Happy Winter Solstice!!!!


It’s snowing in Seattle! This California girl is having a blast as fat, juicy snowflakes flutter and fall.

Back of the house

Back of the house



So beautiful!



Room by Room- Part Two

Here are the top floor pics. I have some before pictures to throw in. They’re more mid-process. We started tearing off shelves, cabinets, rugs, mirrors, etc. soon after we got the keys to the house.


Stairwell cleared of wallpaper and moving walls fixed.

Before pic.

Before pic.

Hallway. We removed some of the wood detailing on the walls and painted the dark wood molding the same color as we painted the walls. We kind of regret not removing all the wood detailing from the stairwell walls. I don’t think those details are original.


Before pic.- There was a mirror attached to the wall here.


Before pic.- Removed middle trim and painted the top molding to create a cleaner look.



Hall bathroom. I had plans for this room. New sink and tile in the bath/shower. I really want those small, hexagonal tiles for the floor, white with a few black here and there and white subway tiles in the shower. But this bathroom wasn’t in the budget, so we just painted it white and removed some lame shelves and a cabinet.

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Master bedroom. It is a combination of the the two back bedrooms. The previous owners removed a wall and added a small bathroom. They also added a large balcony off the bedroom which we fondly refer to as our rooftop bar:)






Before. We removed a large built-in cabinet off this wall. It really made the space feel cramped.


Still need to hang that painting and we want to find a cool bench to put against this wall.


Small master bath added by the previous owners.

Small master bath added by the previous owners.

Guest bedroom. Since the two small back bedrooms were combined to make one master bedroom, we only have one other bedroom on this floor.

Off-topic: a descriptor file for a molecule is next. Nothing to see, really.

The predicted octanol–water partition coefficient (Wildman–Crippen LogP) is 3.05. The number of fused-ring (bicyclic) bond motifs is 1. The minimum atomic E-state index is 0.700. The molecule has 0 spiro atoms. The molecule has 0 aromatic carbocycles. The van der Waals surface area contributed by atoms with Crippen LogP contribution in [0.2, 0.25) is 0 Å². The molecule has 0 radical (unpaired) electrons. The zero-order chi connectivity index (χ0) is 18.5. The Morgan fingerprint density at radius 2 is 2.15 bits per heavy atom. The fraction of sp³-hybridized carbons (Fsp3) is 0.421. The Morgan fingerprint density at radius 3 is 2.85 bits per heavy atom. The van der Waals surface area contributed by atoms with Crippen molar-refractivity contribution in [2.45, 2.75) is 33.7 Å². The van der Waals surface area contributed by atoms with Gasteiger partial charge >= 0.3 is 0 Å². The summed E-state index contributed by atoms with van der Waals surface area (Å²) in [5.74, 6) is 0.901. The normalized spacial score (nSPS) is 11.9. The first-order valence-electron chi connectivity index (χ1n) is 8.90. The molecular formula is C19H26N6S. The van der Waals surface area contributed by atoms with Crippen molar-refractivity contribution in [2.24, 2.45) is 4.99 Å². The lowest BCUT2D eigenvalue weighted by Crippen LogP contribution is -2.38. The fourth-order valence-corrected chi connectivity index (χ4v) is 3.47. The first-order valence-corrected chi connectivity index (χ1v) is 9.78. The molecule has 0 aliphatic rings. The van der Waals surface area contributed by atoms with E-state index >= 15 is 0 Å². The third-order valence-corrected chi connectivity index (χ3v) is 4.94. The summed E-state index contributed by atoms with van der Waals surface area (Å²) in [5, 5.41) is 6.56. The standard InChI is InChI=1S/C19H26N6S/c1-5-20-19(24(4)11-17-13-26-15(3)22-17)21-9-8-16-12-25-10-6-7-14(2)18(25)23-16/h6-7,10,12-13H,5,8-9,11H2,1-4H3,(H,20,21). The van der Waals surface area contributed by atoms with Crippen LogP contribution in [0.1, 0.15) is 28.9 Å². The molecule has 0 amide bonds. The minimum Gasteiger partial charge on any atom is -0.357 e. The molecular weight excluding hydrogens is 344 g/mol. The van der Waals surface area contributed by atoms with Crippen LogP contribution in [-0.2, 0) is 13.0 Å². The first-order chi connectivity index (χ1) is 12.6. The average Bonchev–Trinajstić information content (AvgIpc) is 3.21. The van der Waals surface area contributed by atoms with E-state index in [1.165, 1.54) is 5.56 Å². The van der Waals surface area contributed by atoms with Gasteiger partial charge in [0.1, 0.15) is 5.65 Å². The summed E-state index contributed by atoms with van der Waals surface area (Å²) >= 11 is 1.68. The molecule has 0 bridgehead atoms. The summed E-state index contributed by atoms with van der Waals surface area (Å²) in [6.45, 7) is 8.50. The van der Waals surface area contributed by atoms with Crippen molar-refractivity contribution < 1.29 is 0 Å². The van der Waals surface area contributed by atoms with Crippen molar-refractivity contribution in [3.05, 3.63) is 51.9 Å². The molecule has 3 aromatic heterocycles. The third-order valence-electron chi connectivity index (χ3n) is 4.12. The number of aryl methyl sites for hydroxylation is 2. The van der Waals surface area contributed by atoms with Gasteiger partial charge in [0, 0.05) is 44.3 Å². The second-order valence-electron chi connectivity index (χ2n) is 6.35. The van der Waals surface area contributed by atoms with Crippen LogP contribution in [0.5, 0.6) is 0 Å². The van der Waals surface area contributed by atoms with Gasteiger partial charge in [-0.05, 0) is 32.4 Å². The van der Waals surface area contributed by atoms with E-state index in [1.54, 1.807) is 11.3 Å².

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I’m so proud of Anthony’s handy work in the closets. They’re deep, but with such angular ceilings it was hard to figure out how to attach rods to hang our clothes on. The previous owners put these hooks on the ceilings and rested heavy metal pipes in the hooks. You could barely fit a hanger over the top. Ant attached these from the floor. Once dark, full of cracks, and nonfunctioning, these closets are now fantastic and we didn’t have to call California Closets.







I’ve seen more beautiful sunsets from my kitchen window…

in Seattle than I had in all my first 40 years combined. I still have to stop what I’m doing and just watch. Feeling lucky that I continue to see the sun in mid-November. These photos are from tonight and last night/ afternoon. The sun is setting at around 4:30. It now sets at the absolute opposite side of the lake from where it was setting in June. I promise to stop posting sunsets and Lake Union pictures soon.



Room by Room- Part One

A few people have asked me to post pictures of the house. The work we planned to do is now done and the furniture we planned to buy, for the most part, is bought. We still need some end tables in our bedroom and rugs in the dining room area, but I don’t think we’ll be looking for these last details any time soon.

I wish I had more “before” pictures, but I think we were feeling overwhelmed with our purchase and didn’t want to document a very expensive mistake we thought we had made for a moment. I love our house and I am so glad that we we didn’t notice the mash potato walls, cracks and seams in the walls, walls that actually moved when we found the house and made an offer back in February. Boy, were those walls a mess.